March 8 marks
International Women's Day. On this day (and everyday, hopefully!) people across the world make it a priority to advance the rights of women of all backgrounds. This year's theme, #PressForProgress, encourages participants to advance gender parity by bringing together friends, colleagues, and communities: "And while we know that gender parity won't happen overnight, the good news is that across the world women are making positive gains day by day. Plus, there's indeed a very strong and growing global movement of advocacy, activism and support. So we can't be complacent. Now, more than ever, there's a strong call-to-action to press forward and progress gender parity. A strong call to #PressForProgress. A strong call to motivate and unite friends, colleagues and whole communities to think, act and be gender inclusive."
Action, empathy, and education are all necessary in the fight for equality — and much of that begins with books. Bustle asked the
organizers of the Women's March to name the feminist books they recommend to anyone looking to advance the fight for equality on International Women's Day and beyond. Here are 13 books (plus Together We Rise, the new book out from Women's March organizers!) to read this International Women's Day: $19, Together We Rise: Behind The Scenes At The Protest Heard Around The World, Amazon 'Ain't I A Woman' by bell hooks Recommended by Linda Sarsour, co-chair:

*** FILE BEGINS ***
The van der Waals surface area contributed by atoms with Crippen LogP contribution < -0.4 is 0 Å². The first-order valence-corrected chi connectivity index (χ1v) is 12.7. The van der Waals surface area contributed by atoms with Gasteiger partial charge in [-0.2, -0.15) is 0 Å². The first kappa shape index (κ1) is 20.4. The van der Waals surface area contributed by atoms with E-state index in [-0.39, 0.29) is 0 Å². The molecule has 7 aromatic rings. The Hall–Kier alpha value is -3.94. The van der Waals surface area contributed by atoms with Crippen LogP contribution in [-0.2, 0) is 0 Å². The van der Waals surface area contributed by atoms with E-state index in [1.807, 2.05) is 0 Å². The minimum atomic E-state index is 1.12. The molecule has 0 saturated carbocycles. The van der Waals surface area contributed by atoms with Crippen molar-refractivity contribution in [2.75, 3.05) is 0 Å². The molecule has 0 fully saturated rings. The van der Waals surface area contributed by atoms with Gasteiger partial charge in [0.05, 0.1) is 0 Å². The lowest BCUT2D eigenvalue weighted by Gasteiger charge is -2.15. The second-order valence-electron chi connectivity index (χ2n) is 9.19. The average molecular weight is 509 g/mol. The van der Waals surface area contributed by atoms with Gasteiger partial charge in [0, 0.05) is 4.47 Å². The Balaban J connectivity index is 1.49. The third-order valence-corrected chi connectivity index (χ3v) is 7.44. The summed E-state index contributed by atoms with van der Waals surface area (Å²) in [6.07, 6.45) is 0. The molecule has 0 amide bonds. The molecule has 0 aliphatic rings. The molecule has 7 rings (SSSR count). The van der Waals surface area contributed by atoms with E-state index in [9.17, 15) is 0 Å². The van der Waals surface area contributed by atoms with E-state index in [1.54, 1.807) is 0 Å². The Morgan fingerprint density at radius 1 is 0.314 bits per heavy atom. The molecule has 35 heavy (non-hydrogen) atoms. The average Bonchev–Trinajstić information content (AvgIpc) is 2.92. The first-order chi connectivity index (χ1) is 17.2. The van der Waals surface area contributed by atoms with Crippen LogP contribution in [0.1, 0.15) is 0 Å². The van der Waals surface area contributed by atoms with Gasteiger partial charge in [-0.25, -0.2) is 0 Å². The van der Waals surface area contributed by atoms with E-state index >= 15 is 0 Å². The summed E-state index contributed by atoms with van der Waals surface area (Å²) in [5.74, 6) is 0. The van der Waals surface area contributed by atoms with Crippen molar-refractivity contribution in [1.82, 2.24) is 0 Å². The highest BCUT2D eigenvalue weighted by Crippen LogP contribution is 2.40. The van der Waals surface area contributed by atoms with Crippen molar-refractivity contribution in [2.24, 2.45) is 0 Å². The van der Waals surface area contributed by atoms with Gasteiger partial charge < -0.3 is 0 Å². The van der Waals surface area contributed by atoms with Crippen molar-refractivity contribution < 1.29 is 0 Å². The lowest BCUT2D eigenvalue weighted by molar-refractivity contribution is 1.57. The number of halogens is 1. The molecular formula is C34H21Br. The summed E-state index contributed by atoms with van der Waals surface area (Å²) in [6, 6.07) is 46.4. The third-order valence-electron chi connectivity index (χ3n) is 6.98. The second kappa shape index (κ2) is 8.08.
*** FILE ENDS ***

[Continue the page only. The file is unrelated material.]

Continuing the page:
"This book opened my eyes to the idea that feminism has always been necessary but often painful, exclusive and valued some women more than others and that when Black women are fully a part of the feminist movement, we all win."
Click here to buy. 'Young, Gifted And Black' by Jamia Wilson Recommended by Sarah Sophie Flicker, National Organizer and Strategic Advisor:
"This is a wonderful book for all children. So often people of color and women are left out of our kids history books. This beautifully illustrated book brings the brilliant work of the great contributions of African Americans throughout history. My kids love it."